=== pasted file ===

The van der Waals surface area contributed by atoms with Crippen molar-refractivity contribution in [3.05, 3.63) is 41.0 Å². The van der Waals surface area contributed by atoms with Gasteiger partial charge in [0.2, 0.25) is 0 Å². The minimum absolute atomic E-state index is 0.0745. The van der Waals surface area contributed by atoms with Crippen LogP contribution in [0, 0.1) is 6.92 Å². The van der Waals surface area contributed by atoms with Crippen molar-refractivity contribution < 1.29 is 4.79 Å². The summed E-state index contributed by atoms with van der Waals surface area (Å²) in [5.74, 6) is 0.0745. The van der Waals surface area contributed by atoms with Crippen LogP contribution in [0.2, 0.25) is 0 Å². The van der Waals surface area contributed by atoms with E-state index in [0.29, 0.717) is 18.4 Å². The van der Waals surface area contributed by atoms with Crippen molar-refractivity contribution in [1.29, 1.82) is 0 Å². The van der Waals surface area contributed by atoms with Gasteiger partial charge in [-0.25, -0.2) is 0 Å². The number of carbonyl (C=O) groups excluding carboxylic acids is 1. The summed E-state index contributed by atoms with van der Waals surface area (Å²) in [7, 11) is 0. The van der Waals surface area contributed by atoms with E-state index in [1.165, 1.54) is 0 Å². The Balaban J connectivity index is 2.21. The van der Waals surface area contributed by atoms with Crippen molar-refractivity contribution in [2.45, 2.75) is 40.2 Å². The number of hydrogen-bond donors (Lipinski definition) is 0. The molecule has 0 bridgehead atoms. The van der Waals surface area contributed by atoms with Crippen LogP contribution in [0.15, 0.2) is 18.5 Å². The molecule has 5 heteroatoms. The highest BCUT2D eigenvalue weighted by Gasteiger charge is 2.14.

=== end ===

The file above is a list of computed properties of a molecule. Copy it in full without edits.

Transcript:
The van der Waals surface area contributed by atoms with Crippen molar-refractivity contribution in [3.05, 3.63) is 41.0 Å². The van der Waals surface area contributed by atoms with Gasteiger partial charge in [0.2, 0.25) is 0 Å². The minimum absolute atomic E-state index is 0.0745. The van der Waals surface area contributed by atoms with Crippen LogP contribution in [0, 0.1) is 6.92 Å². The van der Waals surface area contributed by atoms with Crippen molar-refractivity contribution < 1.29 is 4.79 Å². The summed E-state index contributed by atoms with van der Waals surface area (Å²) in [5.74, 6) is 0.0745. The van der Waals surface area contributed by atoms with Crippen LogP contribution in [0.2, 0.25) is 0 Å². The van der Waals surface area contributed by atoms with E-state index in [0.29, 0.717) is 18.4 Å². The van der Waals surface area contributed by atoms with Crippen molar-refractivity contribution in [1.29, 1.82) is 0 Å². The van der Waals surface area contributed by atoms with Gasteiger partial charge in [-0.25, -0.2) is 0 Å². The number of carbonyl (C=O) groups excluding carboxylic acids is 1. The summed E-state index contributed by atoms with van der Waals surface area (Å²) in [7, 11) is 0. The van der Waals surface area contributed by atoms with E-state index in [1.165, 1.54) is 0 Å². The Balaban J connectivity index is 2.21. The van der Waals surface area contributed by atoms with Crippen molar-refractivity contribution in [2.45, 2.75) is 40.2 Å². The number of hydrogen-bond donors (Lipinski definition) is 0. The molecule has 0 bridgehead atoms. The van der Waals surface area contributed by atoms with Crippen LogP contribution in [0.15, 0.2) is 18.5 Å². The molecule has 5 heteroatoms. The highest BCUT2D eigenvalue weighted by Gasteiger charge is 2.14.